I was discussing with a friend the fact that I’m, sort of, between projects. I say ‘sort of’ because the duties toward the primary aspects of my life: children, enduring relationships, household, are never finished exactly. Instead they morph. I’m learning, albeit slowly, to morph with them. I say ‘between’ because my book is published, and that was a tremendous endeavor requiring substantive commitment for the past 7 years.
There is a hole to fill. However, with 4 children, a serious relationship, and homes to care for, I don’t sit idle. If any one of these fronts should burst into activity, for example – my first born son getting married, and my daughter returning from overseas – life can get busy, quickly.
Yet, I long for an endeavor that pulls on my time and creativity.
My friend says: “Write another book, you’re a writer and writers write.”
He is, of course, correct. But do I have a story compelling enough to fill another book? I am proud of writing and publishing a memoir, even though it did not get the reception I dreamed of, even though I have stopped doing serious promotion.
I heard the book (and eventual movie) Help got rejected sixty times before someone picked it up. And The Beatles demo tape was rejected unmercifully, at first even by George Martin, who luckily thought better of it and ultimately signed and mentored the group.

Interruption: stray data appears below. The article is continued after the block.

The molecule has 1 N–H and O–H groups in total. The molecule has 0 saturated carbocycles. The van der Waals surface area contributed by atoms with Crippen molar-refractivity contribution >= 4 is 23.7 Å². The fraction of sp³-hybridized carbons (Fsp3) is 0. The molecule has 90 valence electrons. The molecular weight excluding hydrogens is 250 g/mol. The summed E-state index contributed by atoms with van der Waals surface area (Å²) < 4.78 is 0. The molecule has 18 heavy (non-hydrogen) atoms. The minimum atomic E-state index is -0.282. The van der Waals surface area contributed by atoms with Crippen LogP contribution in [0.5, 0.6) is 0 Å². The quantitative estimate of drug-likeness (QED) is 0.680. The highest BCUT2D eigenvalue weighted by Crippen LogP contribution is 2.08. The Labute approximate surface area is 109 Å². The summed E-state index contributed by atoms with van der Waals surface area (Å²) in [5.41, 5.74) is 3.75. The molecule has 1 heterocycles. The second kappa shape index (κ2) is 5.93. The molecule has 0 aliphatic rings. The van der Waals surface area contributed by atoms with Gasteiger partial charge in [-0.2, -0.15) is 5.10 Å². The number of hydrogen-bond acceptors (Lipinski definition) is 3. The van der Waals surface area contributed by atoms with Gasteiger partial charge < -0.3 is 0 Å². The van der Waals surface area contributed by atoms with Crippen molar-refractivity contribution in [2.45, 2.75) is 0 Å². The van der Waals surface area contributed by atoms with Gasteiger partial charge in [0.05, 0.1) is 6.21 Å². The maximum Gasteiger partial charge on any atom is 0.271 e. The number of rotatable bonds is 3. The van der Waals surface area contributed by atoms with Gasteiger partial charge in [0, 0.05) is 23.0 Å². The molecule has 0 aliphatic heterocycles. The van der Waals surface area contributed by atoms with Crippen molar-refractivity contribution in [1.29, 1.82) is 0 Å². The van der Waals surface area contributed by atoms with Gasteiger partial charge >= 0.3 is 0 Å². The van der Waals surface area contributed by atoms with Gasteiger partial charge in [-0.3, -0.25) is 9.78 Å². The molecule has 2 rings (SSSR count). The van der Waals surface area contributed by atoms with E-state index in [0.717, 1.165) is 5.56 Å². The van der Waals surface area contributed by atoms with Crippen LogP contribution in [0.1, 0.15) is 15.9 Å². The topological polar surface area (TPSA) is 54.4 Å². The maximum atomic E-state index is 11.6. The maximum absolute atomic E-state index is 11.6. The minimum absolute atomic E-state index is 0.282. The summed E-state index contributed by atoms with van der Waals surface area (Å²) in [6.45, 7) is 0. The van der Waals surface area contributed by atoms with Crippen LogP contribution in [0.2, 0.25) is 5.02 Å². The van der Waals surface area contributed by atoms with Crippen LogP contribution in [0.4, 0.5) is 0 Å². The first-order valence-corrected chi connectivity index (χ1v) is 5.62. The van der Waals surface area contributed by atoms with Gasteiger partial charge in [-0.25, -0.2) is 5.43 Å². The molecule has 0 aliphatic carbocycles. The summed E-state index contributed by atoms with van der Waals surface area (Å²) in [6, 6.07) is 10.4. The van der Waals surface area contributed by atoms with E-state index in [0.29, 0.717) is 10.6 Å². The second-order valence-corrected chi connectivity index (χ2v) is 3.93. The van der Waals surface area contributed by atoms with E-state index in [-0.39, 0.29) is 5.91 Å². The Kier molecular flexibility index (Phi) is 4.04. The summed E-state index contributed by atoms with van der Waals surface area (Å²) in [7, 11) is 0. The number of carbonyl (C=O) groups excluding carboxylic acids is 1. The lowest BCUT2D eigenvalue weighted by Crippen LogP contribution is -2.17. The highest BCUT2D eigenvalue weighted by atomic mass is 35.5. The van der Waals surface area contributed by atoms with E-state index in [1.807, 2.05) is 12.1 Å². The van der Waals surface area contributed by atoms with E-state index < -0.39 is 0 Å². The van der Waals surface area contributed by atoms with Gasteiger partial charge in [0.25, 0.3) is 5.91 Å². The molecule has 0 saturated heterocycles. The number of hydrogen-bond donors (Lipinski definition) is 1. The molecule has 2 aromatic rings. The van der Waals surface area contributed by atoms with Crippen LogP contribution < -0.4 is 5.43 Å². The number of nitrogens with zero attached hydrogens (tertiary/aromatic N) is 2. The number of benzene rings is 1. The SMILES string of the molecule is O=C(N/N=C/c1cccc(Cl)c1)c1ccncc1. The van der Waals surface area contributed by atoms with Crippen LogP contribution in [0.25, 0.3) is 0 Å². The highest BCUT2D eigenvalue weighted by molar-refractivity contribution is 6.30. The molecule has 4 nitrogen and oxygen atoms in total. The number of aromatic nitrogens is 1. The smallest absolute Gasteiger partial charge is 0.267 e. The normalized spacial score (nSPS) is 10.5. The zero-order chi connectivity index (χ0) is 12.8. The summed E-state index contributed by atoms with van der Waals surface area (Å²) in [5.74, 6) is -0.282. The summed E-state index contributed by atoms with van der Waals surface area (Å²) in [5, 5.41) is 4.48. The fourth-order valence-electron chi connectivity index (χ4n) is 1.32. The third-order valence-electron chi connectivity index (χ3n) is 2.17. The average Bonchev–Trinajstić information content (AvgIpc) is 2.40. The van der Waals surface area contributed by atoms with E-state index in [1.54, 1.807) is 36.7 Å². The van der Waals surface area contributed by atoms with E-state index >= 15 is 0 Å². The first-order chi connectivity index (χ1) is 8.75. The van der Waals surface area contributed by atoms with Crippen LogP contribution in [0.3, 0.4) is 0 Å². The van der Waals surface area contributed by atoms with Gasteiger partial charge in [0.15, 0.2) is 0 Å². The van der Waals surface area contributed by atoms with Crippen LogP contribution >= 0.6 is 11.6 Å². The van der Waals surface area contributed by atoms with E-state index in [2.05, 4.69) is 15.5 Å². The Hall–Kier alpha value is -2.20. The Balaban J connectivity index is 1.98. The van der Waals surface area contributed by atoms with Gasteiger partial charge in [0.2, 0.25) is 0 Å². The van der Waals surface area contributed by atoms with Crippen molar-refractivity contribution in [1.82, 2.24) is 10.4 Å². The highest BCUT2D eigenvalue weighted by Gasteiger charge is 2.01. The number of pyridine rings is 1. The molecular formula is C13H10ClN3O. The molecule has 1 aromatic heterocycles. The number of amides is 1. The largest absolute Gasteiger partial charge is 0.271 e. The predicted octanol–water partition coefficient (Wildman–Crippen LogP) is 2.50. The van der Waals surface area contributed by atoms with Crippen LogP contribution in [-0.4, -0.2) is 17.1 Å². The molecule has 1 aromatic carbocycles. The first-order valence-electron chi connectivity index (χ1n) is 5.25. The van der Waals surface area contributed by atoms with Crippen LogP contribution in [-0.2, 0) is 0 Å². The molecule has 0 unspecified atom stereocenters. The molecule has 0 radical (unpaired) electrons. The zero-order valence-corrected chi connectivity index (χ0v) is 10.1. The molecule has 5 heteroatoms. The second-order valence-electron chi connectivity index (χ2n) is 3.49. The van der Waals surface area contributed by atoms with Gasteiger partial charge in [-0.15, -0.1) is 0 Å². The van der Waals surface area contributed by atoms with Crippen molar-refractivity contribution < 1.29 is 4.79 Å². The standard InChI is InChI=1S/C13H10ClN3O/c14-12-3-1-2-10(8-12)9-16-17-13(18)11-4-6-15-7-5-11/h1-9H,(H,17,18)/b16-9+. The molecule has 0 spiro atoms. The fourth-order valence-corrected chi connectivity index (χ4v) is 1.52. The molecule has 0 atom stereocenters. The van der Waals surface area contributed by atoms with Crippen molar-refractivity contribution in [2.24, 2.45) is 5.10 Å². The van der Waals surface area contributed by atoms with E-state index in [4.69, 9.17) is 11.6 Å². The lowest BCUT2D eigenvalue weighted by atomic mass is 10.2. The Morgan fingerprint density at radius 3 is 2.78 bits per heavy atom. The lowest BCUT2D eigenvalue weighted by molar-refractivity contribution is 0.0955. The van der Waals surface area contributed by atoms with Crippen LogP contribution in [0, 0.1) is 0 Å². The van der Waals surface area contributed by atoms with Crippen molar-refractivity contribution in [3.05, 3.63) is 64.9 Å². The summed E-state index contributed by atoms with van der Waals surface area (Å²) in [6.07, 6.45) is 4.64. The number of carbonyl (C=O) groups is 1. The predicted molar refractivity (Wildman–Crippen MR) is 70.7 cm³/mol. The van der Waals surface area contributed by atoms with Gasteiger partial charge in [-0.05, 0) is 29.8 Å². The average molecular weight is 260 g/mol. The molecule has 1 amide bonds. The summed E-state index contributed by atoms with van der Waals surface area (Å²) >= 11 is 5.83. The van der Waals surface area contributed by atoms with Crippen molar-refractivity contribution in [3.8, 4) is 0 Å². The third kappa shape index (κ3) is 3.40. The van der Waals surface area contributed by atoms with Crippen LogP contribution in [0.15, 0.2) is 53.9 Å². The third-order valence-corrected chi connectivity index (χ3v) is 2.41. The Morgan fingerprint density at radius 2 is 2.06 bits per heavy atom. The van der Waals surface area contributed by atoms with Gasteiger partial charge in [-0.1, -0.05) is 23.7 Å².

My skin is too thin for rejection of this magnitude.
I have, however, gotten wonderful reviews on Amazon, people call and tell me the book changed their lives and the way they view loss, strangers contact my Facebook author page (https://www.facebook.com/TheMoonToPlayWith/) to tell me they wish they’d read this book before loved ones died; they may have handled the experience better, or differently, Hospice Times has asked me to write for their online magazine, a friend who continues to endure old losses, has pleaded with me to instruct a master class on death, dying and presence, and my children have learned more about me and feel great pride in my authorship.
The road to success never did come easy, or was it, the course of true love never did run smooth? Both ring true.
Which still leaves me open to possibility, not a bad thing, and inquiry, sprinkled with uncertainty, held within the base of living.
I like things neat, placed on a closet shelf where they sit still. But that would beg the question – What’s the point? And even if there were a point, life would not cooperate because it’s messy, besides which, it would be exceedingly boring. Life pushes and stretches us beyond what is comfortable, sometimes beyond what we think we can stand, perhaps with the intention of showing us our capabilities, perhaps with the intention of molding us into our best selves.